You could easily refer to Yolanda Rabun as a soulful jazz singer or a jazzy soul singer. One description you won’t use is overproduced. Rabun, her music director Thurman Woods, and the musicians who’ve been assembled to accompany her have created the ambience of a live show on Yolanda, Rabun’s third studio album. An exceptional stage performer, the southern songstress captured the concert experience in a superbly authentic way. Yolanda is patiently musical, fun, emotional, and, at times, funkier than a high school basketball game. Rabun deserves points for many of the scores here. Although it jams, not not every song is a slam dunk.
The album opens with a rocking cover of “Be My Husband;” Rabun and company take the methodically-paced Nina Simone classic and transform it into a more upbeat festival jam with church revival tendencies. Fronted by emphatic piano keys, guitar and bass licks, Rabun reminds one of a prime Ray Charles.
The LP’s best overall vocal performance happens on her version of Stevie Wonder’s “Rocket Love.” Rabun is so soulfully invested, her range here challenges every instrument to take their notes further. It’s got such a big stage feel, with its orchestral strings and lingering cymbals it impacts like a Broadway number, one deserving of an encore.
Also replay worthy is the first 23 seconds of “Set For Life.” Let’s be clear; the song’s enjoyable in its entirety, even though Rabun’s a bit too run-heavy in her verses here. Those first seconds, however, are a jazz enthusiast’s favorite dessert. Equally tasty are Rabun’s encouraged lyrics on “Hold On to Your Dreams.” She sings, “The sky is where I wish I could be for all time/It’s my destiny, to be, closer to the divine.”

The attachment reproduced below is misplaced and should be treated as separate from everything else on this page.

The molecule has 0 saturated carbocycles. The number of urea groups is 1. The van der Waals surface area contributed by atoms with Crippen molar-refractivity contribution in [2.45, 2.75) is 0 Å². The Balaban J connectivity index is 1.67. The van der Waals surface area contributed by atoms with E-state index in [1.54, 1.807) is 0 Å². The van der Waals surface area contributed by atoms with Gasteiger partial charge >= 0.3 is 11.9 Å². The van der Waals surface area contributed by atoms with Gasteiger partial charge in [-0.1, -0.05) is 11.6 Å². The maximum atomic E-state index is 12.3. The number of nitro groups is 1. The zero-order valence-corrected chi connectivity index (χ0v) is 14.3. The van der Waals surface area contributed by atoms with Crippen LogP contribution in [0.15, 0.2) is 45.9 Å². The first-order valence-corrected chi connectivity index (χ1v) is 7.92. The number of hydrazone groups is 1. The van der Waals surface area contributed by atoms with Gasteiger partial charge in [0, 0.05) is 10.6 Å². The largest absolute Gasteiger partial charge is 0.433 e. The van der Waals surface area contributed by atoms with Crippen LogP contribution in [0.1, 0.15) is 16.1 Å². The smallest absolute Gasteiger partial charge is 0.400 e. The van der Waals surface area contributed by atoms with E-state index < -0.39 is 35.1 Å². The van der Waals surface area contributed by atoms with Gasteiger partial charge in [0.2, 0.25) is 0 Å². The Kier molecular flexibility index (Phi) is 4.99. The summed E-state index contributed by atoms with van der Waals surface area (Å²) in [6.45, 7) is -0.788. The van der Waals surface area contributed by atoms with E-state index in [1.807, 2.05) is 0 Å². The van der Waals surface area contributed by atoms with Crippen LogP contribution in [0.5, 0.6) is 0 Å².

Unfortunately, “I Hope You Dance” is not so heavenly; it’s not as fervid as the Lee Ann Womack original, and furthermore, it lacks riveting background vocals like the ones Brooks & Dunn provided on their version. On “Feel Like Making Love,” Rabun again relies too heavily on runs— which makes an already slow song drag—instead of sustained notes.
Despite a few flaws, there’s plenty right with Yolanda to warrant its addition to your album library. If you’re not lucky enough to catch Yolanda Rabun in concert, this is truly the next best thing.
—Mr. Joe Walker
Mr. Joe Walker is an urban and pop culture enthusiast. Known as “The Word Heavyweight Champion”, the biographer, author, entertainment and celebrity journalist, and columnist is currently a senior writer for SoulTrain.com, staff writer for Muskegon Tribune Newspaper, and writer of weekly classic hip-hop reviews for Concrete Magazine’s Concrete615.com. Also co-creator of TheGrooveSpot.com, Walker’s acclaimed, award-winning work has been published thousands of times regionally, nationally, internationally, and online. He is also working on a book project with Liquid Arts & Entertainment. Follow him on Twitter @mrjoewalker, connect with him on Facebook, and also visit his blog MrJoeWalker.blogspot.com.